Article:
I confess I didn’t grow up watching Julia Child. I was certainly aware of her. How could anyone, particularly one with a foodie father, not be? Dad watched her program, and if memory serves, even claimed to have seen the infamous, albeit mythical, “chicken/turkey dropping incident” that has made its way into urban legend and secured a place on snopes.com. While other cooks talk fondly about how Child inspired them to venture into the kitchen or even to pursue a career in food, I had a different televised introduction to the culinary universe, watching chefs like Jeff Smith, Martin Yan, Graham Kerr, and Jacques Pépin. As a result, I sometimes feel like I missed out on a crucial bit of cooking heritage, like I’m the new kid at school who has to take special classes because her old school was behind in certain subjects.
Pépin’s program, “Jacques Pépin’s Kitchen: Cooking with Claudine” was the first one I remember watching on my own as an adult. I was flipping through channels one sunny Saturday morning, looking for something to serve as background noise while I puttered around the apartment. Instead I became transfixed by a segment that featured Pépin demonstrating to his daughter how to cook a fish. Although I had never prepared fish before (heck, I was still nervous as all get out to work with chicken back then), by the time the episode was over, I was convinced that even I had the ability to produce perfect poisson. I made sure to catch the show every week after that, and have harbored a quiet fondness for him ever since.
Years later, while brushing up on my Julia Child trivia, I learned that Jacques Pépin had been a decades-long friend and frequent collaborator of hers, and my internal “new kid” felt a little less out of place. The book “Julia and Jacques Cooking at Home”, which I happily discovered while once again browsing the cooking section of my local used book store (I LOVE my local used book store!), was one such collaboration. As with their television program of the same name, the two shared with their audience favorite tips and techniques for basic, time-honored dishes that every home cook should have in their recipe box.
At the time I spotted this title, I’d somehow managed, in spite of all my kitchen shenanigans, to never have cooked a single recipe created by Julia Child. (Sacrilege, I know.) Knowing that no self-respecting cookbook challenge would be complete without a dish from the original Grande Dame of cooking, I eagerly snatched up the book and bundled off home with it. As for my choice of recipe, I wanted to do something simple and classic, something I’d never tried before. Plus I had a lot of potatoes.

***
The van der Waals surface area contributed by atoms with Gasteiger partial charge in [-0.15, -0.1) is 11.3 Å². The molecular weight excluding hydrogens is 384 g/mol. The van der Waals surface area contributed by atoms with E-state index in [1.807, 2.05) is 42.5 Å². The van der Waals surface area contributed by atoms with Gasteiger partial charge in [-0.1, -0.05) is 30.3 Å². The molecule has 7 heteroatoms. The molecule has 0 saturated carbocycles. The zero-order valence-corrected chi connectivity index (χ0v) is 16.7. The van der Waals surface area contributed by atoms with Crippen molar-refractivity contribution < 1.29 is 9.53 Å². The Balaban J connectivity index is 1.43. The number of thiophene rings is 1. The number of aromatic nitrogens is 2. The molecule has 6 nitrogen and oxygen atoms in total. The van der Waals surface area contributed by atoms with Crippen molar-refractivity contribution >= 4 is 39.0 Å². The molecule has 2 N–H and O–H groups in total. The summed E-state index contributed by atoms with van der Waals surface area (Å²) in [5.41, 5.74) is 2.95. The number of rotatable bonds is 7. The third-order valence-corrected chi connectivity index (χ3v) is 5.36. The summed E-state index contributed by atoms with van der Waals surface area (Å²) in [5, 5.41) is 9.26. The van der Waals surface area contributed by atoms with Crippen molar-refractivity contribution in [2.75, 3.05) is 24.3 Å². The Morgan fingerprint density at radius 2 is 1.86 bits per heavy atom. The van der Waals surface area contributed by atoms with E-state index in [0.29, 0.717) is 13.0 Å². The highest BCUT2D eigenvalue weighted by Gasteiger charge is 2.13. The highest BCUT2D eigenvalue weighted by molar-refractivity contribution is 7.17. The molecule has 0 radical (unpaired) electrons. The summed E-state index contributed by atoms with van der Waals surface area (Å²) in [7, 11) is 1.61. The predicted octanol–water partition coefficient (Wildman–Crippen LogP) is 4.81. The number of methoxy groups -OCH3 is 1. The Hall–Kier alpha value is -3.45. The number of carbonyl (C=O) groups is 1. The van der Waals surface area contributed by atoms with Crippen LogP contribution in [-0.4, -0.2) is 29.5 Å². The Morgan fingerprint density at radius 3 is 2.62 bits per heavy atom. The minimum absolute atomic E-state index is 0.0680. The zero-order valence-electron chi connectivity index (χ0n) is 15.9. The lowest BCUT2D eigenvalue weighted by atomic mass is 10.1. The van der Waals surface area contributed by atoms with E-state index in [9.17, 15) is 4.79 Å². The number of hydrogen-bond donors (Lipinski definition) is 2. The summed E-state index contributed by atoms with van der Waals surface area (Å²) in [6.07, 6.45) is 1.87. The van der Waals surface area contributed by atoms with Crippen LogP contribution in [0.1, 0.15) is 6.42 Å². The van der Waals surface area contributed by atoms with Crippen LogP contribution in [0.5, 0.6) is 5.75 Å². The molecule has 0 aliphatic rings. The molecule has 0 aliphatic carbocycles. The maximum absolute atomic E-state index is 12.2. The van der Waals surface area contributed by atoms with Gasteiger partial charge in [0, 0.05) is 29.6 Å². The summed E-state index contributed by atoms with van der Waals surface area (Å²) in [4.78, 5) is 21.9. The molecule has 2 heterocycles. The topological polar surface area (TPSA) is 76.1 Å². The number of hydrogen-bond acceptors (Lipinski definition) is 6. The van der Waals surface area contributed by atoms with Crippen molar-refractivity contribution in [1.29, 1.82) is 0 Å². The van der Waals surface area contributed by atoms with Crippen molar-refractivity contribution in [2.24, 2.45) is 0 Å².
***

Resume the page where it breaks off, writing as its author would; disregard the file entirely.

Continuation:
Julia’s Pommes de Terre Dauphinoise
Yield: A large casserole, serving 6 to 8
- 1 tsp salt, plus more if needed
- 1 tsp chopped garlic
- 3 cups milk, or mixed milk and cream, plus more if needed
- ½ tsp freshly ground white pepper, plus more if needed
- 2 poounds boiling potatoes, peeled and covered in water
- 1 to 2 Tbs butter for topping the potatoes (optional)
A food processor with a slicing disk (optional); an 8-to-10-cup flameproof gratin dish, lightly buttered; a cookie sheet
I didn’t have a gratin dish, so I opted for a medium-sized cast iron skillet.
Preheat the oven to 400º F. Slide the rack on the lower third level and set the cookie sheet on it to catch boil-overs.
Sprinkle ½ teaspoon of salt on the chopped garlic and mash together with the blade of a knife, to make a purée.
Pour about half the milk (or milk-and-cream mixture) into the gratin dish and add the garlic purée and the rest of the salt and the pepper.
Cut the potatoes crosswise, by hand or in a food processor, into very thin slices (⅛ inch or less) – do not rinse them again.
Spread them evenly in the gratin dish…
…and pour in the remaining milk. The liquid should come right to the top layer of potatoes – ad more milk or cream if needed.
Place the dish on a burner, bring to a slow boil, and cook for 2 to 3 minutes, until the liquid has thickened slightly. Scrape the bottom gently with a wooden spoon to prevent scorching. Taste the liquid and adjust the seasoning.
Turn off the heat and dot the top of the gratin with a tablespoon or two of butter, if you wish. Place the dish in the oven, on top of the cookie sheet, and bake for 40 to 50 minutes, until the top is nicely browned, most of the liquid has been absorbed, and the potatoes are tender all the way through when pierced with a knife. If not served at once, keep warm in a turned-off oven or set over a pan of simmering water.
For about twenty minutes before this was to come out of the oven, my apartment was filled with the most incredible smell of roasting garlic, potatoes, and even a slightly cheesy note as the top of the gratin caramelized. I pulled it at 45 minutes, although it was still a little loose, for fear the top would burn.
The potatoes were delicate and soft, though, and as it cooled it set up more. As you can see from the picture below, it seems to have come out alright. It was a little rich for my taste, but that just means that next time I should perhaps use more milk and less cream. I’m looking forward to making it again, perhaps even nailing it at some point, as it is such a classic French dish, and a lovely way to highlight the humble potato.